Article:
May 23, 2016
A recent study by AARP shows the average cost of the prescription drugs most widely used by older Americans more than doubled between 2006 and 2013. Since 2013, other studies show that prescription drug costs have continued to rise at more than 10 percent a year.
“It used to be the drug companies only took one price increase a year,” said Dr. Steve Miller, the chief medical officer at Express Scripts, a major drug benefit management company. “Now what they are doing is taking multiple price increases multiple times a year.”
Some of these price increases have been for generic drugs, where prices are normally stable or even go down slightly over time.
Why is this happening? Analysts say one reason is because of mergers and buyouts of generic drug manufacturers that have reduced competition between them. A second reason is that brand name drug companies have been paying generic manufacturers to not produce generic versions of brand name drugs when the patents on these drugs expire.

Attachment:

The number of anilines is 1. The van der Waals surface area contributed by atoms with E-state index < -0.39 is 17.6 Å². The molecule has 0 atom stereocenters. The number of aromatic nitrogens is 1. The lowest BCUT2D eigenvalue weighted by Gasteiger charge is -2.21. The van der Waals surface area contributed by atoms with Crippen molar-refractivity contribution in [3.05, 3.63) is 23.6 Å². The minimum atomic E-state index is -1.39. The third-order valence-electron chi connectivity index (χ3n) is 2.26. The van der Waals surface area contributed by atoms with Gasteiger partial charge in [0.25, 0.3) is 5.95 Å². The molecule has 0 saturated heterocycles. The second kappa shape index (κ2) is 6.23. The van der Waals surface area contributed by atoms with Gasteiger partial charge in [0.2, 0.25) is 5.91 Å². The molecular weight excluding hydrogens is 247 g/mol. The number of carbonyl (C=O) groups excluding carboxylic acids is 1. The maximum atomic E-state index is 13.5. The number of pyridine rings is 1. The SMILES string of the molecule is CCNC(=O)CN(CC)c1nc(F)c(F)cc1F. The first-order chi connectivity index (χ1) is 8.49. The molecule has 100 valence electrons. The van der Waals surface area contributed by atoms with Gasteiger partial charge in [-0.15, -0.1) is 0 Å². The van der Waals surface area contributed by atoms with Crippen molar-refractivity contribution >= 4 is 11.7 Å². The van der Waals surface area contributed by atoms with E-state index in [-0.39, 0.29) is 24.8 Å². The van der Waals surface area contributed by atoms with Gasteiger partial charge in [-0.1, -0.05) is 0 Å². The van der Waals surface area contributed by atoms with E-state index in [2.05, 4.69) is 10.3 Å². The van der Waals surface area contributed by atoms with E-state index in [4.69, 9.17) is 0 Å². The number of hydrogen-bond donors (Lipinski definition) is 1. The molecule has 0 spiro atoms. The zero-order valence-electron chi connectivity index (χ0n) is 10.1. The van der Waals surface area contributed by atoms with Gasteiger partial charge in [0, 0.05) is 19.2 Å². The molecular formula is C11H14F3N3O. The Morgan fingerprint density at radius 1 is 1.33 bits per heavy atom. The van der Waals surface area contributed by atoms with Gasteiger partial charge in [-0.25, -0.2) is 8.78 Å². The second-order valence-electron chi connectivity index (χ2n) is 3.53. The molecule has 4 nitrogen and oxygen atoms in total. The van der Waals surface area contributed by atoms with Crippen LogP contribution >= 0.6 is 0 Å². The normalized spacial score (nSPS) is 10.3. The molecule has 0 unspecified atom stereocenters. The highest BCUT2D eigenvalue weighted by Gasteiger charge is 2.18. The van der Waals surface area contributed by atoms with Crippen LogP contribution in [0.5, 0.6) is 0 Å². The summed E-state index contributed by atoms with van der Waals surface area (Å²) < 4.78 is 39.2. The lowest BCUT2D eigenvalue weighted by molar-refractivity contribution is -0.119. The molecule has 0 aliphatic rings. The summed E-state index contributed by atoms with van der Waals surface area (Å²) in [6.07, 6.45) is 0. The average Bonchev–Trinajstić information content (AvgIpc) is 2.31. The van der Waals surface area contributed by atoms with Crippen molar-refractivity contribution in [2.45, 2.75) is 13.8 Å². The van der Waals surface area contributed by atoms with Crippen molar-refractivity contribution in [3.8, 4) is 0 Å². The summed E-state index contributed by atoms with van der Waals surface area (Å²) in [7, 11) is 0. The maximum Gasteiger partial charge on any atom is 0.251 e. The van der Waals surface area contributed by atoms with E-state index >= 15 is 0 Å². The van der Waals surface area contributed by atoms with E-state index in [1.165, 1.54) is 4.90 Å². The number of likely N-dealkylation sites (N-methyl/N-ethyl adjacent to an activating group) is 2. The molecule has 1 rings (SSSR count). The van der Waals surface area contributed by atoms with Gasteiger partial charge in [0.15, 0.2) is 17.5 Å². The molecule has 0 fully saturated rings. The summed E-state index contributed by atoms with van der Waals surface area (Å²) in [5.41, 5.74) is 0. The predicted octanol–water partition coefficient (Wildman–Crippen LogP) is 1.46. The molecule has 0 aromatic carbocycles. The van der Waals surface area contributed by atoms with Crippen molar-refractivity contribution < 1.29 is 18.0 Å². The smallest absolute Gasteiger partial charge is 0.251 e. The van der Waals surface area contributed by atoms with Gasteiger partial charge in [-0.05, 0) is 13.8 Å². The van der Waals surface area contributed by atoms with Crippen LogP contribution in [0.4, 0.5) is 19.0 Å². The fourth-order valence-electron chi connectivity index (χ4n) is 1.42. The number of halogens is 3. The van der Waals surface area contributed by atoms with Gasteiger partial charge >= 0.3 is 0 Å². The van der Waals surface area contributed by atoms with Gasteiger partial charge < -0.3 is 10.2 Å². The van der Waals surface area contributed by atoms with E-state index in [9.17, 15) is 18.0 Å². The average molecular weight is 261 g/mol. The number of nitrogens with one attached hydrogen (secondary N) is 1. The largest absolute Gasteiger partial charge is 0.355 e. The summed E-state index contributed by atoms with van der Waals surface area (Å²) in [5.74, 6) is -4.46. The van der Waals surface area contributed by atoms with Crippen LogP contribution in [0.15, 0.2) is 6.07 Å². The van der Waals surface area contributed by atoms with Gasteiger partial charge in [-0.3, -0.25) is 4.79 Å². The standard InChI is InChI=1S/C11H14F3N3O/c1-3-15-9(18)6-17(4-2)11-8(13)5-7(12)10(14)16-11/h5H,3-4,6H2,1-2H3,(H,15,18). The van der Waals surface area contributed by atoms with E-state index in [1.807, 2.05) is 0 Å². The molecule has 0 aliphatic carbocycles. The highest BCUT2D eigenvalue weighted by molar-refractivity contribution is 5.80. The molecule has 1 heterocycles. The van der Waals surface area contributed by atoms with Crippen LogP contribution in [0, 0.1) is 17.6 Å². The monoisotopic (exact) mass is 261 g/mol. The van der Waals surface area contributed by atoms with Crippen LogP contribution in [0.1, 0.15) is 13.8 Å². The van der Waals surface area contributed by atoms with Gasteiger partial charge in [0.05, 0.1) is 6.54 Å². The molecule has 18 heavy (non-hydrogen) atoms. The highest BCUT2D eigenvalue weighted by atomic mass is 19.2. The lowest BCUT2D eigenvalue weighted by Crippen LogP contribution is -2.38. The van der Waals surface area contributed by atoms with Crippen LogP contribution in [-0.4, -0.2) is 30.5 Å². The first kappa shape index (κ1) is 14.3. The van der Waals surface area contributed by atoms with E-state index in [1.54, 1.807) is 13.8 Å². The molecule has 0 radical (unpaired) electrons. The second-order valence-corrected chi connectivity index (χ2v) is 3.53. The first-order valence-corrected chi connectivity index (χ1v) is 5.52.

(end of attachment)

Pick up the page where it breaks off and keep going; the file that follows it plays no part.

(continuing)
The pharmaceutical companies are only incidentally in the business of producing drugs that contribute to health. Their main business is to produce profit.